Net zero is an overwhelming conversation. Which is why it’s the conversation that needs to be had.

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Andy Stone is producer and host of the Kleinman Center podcast series Energy Policy Now. He’s a former senior reporter at Forbes Magazine, where he began covering the energy industry more than a decade ago—just as renewable energy appeared to be getting its second wind (pun intended). Prior to joining the Kleinman Center, Andy ran an executive meeting series on energy investment in New York and worked on corporate planning issues at PJM Interconnection.

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Andy Stone is producer and host of the Kleinman Center podcast series Energy Policy Now. He’s a former senior reporter at Forbes Magazine, where he began covering the energy industry more than a decade ago—just as renewable energy appeared to be getting its second wind (pun intended). Prior to joining the Kleinman Center, Andy ran an executive meeting series on energy investment in New York and worked on corporate planning issues at PJM Interconnection.

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is producer and host of Energy Policy Now, the Kleinman Center's podcast series.

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is producer and host of Energy Policy Now, the Kleinman Center's podcast series.

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By emphasizing temperature goals, it's relatively easy for nations to appear to be doing more to address climate change than they really are, and harder for the public to discern the shortfall.

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By emphasizing temperature goals, it's relatively easy for nations to appear to be doing more to address climate change than they really are, and harder for the public to discern the shortfall.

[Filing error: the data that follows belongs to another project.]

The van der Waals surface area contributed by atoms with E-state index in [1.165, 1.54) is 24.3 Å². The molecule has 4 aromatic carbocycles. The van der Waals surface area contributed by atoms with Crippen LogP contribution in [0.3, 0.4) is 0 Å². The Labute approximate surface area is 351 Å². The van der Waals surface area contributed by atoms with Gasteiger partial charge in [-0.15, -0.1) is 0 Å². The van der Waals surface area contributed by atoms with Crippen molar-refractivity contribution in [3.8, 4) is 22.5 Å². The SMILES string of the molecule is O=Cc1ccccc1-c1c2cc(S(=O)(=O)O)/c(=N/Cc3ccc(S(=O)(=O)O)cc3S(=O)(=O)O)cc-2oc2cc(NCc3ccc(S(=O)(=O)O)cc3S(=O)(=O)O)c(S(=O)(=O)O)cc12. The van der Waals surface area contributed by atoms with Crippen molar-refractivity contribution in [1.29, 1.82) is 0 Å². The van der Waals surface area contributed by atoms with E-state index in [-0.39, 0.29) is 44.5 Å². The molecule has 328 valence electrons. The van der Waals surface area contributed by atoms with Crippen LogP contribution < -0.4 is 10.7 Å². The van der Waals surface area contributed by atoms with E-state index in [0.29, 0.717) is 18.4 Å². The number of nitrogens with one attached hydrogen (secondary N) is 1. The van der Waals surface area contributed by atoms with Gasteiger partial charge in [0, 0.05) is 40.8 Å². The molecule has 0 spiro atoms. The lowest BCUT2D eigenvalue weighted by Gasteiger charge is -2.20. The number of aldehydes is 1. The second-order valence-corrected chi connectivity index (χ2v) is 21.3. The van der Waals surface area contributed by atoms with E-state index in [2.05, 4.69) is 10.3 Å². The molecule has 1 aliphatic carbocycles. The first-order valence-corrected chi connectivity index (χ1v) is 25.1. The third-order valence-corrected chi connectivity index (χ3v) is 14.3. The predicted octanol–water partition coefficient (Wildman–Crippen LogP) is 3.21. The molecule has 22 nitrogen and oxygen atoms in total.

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In September California Governor Jerry Brown dared to take the climate change conversation where it really needs to go, call it a “let’s talk turkey” moment, when he issued an executive order that would push the state to net zero carbon emissions by the middle of this century. The order, though not binding, is striking in that it bypasses talk of the symptoms that seem to define public discussion of climate change, notably rising temperatures, crumbling Antarctic ice shelves, and extreme weather of both the dry and wet varieties.

Instead, Brown’s order directly addresses the malignancy at the root of the global climate illness, carbon dioxide emissions and the broader class of greenhouse gasses that includes methane and HFCs.

The semantic distinction is important, because words can provide cover for inaction or, more generously, a lack of action sufficient to address the immediacy with which humanity must accomplish the single, monumental task of stopping more CO2, on net, from entering the atmosphere.   

Nowhere is this cover more apparent than in the Paris Climate Accord, mankind’s most ambitious, unified effort to date to address global warming (regardless of U.S. participation). The Paris agreement’s primary stated aim is to limit climate warming to 2 degrees Celsius, and 1.5 degrees if we have the most amazing luck. This threshold is based upon scientific consensus that any greater increase will bring the worst that climate change has to offer.  

To keep below the temperature threshold, and do so as cheaply as possible, governments will need to act aggressively and in a coordinated manner to stop global net emissions growth right now, or more precisely by 2020. Of course, we’re nowhere near accomplishing this goal, as global carbon emissions are in fact very much on the rise.